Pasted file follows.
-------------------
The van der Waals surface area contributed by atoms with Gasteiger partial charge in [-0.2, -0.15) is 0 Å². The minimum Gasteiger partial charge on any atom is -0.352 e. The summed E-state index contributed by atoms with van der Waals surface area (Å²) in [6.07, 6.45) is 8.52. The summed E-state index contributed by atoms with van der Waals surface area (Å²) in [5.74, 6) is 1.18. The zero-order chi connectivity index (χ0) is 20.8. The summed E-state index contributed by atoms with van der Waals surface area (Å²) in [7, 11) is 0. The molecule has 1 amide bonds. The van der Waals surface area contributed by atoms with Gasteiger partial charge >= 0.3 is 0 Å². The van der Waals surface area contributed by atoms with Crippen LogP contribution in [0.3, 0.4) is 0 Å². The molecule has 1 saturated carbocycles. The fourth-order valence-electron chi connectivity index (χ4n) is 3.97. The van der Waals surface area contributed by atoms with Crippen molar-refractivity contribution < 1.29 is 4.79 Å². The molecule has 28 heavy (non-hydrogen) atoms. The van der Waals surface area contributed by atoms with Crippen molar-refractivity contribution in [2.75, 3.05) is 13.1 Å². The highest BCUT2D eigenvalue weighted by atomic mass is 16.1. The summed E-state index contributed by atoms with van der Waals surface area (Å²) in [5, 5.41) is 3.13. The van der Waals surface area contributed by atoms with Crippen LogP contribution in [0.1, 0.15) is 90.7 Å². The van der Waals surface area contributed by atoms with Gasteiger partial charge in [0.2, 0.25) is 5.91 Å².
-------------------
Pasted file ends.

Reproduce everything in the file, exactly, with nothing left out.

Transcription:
The van der Waals surface area contributed by atoms with Gasteiger partial charge in [-0.2, -0.15) is 0 Å². The minimum Gasteiger partial charge on any atom is -0.352 e. The summed E-state index contributed by atoms with van der Waals surface area (Å²) in [6.07, 6.45) is 8.52. The summed E-state index contributed by atoms with van der Waals surface area (Å²) in [5.74, 6) is 1.18. The zero-order chi connectivity index (χ0) is 20.8. The summed E-state index contributed by atoms with van der Waals surface area (Å²) in [7, 11) is 0. The molecule has 1 amide bonds. The van der Waals surface area contributed by atoms with Gasteiger partial charge >= 0.3 is 0 Å². The van der Waals surface area contributed by atoms with Crippen LogP contribution in [0.3, 0.4) is 0 Å². The molecule has 1 saturated carbocycles. The fourth-order valence-electron chi connectivity index (χ4n) is 3.97. The van der Waals surface area contributed by atoms with Crippen molar-refractivity contribution < 1.29 is 4.79 Å². The molecule has 28 heavy (non-hydrogen) atoms. The van der Waals surface area contributed by atoms with Crippen molar-refractivity contribution in [2.75, 3.05) is 13.1 Å². The highest BCUT2D eigenvalue weighted by atomic mass is 16.1. The summed E-state index contributed by atoms with van der Waals surface area (Å²) in [5, 5.41) is 3.13. The van der Waals surface area contributed by atoms with Crippen LogP contribution in [0.1, 0.15) is 90.7 Å². The van der Waals surface area contributed by atoms with Gasteiger partial charge in [0.2, 0.25) is 5.91 Å².